As a one-time editor of US News & World Report, I am all too aware of the
The practical solution to ranking mania is not to try to eliminate them -- it's too late -- but instead to crowd the field so that no one "Best Colleges" list has disproportionate influence. Toward that end, the Washington Monthly's latest iteration of its college rankings is valuable simply for existing and adding diversity to the ranking field. It's more valuable than that, because of the way it carries through its analysis about the traits we really should value in universities, plus letting people tailor their own rankings based on the qualities that matter most to them. Here's a glimpse at its "National Universities" ranking, which is quite different from the familiar list in US News (this shows just a few of the elements on which schools are rated).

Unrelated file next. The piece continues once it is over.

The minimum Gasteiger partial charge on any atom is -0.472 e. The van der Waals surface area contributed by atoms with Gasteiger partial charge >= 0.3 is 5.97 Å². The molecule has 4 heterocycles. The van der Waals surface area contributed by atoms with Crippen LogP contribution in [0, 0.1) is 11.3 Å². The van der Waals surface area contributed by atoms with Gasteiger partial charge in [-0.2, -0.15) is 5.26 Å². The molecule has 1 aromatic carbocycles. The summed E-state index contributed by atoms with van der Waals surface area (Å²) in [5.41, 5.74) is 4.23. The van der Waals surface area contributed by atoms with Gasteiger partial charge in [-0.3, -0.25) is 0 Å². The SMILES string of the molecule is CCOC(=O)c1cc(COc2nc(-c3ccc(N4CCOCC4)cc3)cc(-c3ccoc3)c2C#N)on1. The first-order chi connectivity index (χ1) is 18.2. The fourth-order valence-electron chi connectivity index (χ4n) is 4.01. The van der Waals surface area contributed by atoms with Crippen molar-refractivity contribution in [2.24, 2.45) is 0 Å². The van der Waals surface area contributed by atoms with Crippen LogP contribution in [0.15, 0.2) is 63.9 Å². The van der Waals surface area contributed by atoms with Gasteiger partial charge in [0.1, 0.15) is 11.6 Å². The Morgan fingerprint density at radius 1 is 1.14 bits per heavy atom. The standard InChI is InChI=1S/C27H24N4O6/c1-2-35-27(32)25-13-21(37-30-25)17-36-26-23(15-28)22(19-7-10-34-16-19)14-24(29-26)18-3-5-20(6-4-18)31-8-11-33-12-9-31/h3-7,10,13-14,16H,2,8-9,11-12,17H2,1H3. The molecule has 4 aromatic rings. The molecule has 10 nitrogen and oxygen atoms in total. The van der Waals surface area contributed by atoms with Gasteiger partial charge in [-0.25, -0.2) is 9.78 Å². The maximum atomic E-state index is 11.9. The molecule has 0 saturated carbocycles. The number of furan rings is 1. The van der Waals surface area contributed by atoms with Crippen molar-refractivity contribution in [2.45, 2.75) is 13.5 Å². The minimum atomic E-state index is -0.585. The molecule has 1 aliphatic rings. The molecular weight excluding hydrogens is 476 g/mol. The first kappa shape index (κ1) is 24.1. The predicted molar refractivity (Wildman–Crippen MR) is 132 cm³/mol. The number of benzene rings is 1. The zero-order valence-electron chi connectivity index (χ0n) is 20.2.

The introduction to TWM's approach to college ranking is here; a description of its methods is here; the interactive ranking system is shown here. As I've stressed time and again when reporting from overseas, America's vast and diverse university system is (along with its openness to outside talent) one of the advantages hardest for any other country to match, and therefore most important to protect. Among the threats to protect it from is a bogus and simplistic concept of quality. I welcome the Washington Monthly rankings as another step away from the brink of bogusness.
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